This report presents the results in our first clinical series of patients receiving continuous warm blood cardioplegia through the coronary sinus. Warm oxygenated blood cardioplegia has certain theoretical advantages, such as continuously supplying oxygen and substrates to the arrested heart while avoiding the side effects of hypothermia. Retrograde infusion of cardioplegia also offers certain advantages (eg, in valve operations and in patients with severe coronary artery disease) that are complementary to warm blood cardioplegia. Retrograde warm blood cardioplegia was used in 113 consecutive patients (85 men and 28 women with a mean age of 61 years) undergoing various procedures. Three percent of the patients died, 7% needed transient intraaortic balloon pump support, 6% had evidence of perioperative myocardial infarction, and 96% had spontaneous return of rhythm. There were no coronary sinus injuries. This new technique of retrograde continuous warm blood cardioplegia is a simple, safe, and reliable method of myocardial protection that may change the way we currently protect the heart intraoperatively.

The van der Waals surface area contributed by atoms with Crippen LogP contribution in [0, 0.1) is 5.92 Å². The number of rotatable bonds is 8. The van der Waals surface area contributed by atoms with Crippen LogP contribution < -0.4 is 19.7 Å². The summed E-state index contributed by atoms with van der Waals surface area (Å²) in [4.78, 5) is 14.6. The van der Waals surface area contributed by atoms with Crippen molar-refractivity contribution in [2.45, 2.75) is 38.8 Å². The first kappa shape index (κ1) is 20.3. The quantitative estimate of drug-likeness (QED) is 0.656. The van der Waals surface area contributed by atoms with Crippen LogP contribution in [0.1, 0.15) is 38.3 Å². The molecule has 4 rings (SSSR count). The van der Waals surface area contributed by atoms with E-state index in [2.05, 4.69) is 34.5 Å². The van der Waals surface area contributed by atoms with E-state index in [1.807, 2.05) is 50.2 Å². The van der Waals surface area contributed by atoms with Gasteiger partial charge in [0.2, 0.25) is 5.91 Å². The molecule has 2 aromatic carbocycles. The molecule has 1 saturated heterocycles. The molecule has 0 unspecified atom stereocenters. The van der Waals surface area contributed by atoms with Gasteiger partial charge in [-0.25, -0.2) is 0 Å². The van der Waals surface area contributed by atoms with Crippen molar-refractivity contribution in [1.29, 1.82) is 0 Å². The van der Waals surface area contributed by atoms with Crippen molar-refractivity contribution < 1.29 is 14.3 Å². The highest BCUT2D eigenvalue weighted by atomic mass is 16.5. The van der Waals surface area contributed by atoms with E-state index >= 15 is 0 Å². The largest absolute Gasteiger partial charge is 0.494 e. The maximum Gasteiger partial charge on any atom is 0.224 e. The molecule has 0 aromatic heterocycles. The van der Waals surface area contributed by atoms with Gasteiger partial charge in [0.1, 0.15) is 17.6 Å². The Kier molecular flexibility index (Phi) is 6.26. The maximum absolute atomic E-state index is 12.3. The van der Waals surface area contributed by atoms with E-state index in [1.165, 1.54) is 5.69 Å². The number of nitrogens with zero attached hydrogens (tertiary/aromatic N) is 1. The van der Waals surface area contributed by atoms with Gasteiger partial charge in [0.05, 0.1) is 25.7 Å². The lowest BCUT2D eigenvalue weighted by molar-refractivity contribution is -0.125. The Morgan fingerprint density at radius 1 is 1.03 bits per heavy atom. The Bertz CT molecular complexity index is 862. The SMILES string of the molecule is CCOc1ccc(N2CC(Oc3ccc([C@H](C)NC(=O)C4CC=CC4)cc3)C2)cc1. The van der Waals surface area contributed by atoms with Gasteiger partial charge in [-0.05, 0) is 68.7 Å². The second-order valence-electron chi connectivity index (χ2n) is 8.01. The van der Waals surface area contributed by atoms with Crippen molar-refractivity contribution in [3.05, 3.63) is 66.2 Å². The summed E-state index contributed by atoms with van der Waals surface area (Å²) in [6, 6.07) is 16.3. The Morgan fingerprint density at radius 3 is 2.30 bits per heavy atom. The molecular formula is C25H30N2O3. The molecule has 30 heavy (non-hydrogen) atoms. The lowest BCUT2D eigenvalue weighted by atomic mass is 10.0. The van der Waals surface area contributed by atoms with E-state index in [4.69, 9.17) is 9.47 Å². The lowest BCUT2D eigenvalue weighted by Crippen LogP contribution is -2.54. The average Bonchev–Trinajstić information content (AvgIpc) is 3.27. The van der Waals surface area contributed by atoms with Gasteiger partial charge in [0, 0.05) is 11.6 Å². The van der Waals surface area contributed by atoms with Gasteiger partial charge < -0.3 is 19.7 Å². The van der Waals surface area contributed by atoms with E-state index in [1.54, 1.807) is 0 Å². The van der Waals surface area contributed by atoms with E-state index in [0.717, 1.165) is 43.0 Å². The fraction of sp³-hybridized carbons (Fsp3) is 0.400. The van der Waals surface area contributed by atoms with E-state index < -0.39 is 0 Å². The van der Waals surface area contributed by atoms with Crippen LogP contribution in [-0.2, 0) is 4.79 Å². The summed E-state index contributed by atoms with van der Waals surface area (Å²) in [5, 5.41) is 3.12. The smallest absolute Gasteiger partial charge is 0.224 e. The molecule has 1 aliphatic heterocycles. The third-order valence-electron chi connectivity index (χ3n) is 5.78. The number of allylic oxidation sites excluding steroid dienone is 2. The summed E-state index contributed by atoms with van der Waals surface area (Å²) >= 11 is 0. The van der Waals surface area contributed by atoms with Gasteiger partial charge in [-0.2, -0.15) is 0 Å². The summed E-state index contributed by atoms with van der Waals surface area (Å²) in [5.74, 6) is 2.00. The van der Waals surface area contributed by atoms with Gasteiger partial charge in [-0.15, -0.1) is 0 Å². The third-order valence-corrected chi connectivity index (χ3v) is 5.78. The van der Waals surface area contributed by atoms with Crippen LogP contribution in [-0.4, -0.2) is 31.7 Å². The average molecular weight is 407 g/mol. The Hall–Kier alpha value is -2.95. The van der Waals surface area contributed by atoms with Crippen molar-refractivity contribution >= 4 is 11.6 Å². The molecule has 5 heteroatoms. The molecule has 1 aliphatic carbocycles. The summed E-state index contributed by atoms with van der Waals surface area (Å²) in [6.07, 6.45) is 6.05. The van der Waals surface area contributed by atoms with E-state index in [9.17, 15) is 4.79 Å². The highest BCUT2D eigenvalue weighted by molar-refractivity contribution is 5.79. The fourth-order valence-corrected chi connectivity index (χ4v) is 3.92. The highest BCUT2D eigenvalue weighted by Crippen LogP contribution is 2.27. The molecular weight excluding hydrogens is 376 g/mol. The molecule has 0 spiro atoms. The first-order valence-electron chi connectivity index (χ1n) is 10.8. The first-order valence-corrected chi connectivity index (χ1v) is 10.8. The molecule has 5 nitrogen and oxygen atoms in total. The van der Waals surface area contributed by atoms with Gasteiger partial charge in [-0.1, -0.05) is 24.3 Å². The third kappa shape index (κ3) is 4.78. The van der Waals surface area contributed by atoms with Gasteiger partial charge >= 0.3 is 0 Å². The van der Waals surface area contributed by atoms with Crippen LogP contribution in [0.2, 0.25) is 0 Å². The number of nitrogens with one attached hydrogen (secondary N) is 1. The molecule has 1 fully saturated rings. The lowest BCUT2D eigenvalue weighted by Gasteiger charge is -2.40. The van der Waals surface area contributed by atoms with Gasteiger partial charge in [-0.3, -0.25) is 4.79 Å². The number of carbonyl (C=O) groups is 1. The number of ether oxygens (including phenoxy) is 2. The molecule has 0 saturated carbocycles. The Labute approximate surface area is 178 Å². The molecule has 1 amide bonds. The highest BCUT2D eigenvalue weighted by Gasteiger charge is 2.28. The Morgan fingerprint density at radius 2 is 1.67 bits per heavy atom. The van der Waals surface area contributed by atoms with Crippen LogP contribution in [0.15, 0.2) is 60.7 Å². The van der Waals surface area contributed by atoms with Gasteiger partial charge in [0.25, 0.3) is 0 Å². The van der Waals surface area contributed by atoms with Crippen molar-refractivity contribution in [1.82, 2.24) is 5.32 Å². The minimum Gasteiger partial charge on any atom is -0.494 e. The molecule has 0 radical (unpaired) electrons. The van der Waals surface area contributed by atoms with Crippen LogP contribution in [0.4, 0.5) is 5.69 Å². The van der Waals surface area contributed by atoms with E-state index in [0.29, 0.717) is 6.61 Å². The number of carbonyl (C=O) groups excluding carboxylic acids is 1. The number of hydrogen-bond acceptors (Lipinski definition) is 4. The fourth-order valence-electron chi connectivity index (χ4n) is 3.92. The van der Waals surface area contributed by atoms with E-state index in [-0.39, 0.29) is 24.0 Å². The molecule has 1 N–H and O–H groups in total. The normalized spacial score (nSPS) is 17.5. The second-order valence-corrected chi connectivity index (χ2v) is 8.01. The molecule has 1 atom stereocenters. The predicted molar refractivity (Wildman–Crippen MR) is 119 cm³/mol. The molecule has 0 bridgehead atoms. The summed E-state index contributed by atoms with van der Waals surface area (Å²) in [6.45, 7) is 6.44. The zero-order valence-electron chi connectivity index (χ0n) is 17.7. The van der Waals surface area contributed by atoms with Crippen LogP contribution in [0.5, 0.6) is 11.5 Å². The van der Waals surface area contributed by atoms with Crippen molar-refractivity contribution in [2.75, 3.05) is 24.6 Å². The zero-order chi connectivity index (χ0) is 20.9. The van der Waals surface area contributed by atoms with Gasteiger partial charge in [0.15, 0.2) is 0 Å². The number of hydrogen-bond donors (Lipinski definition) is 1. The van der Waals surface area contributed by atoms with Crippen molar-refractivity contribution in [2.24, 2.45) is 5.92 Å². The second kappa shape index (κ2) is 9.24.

ASJC Scopus subject areas
- Pulmonary and Respiratory Medicine
- Cardiology and Cardiovascular Medicine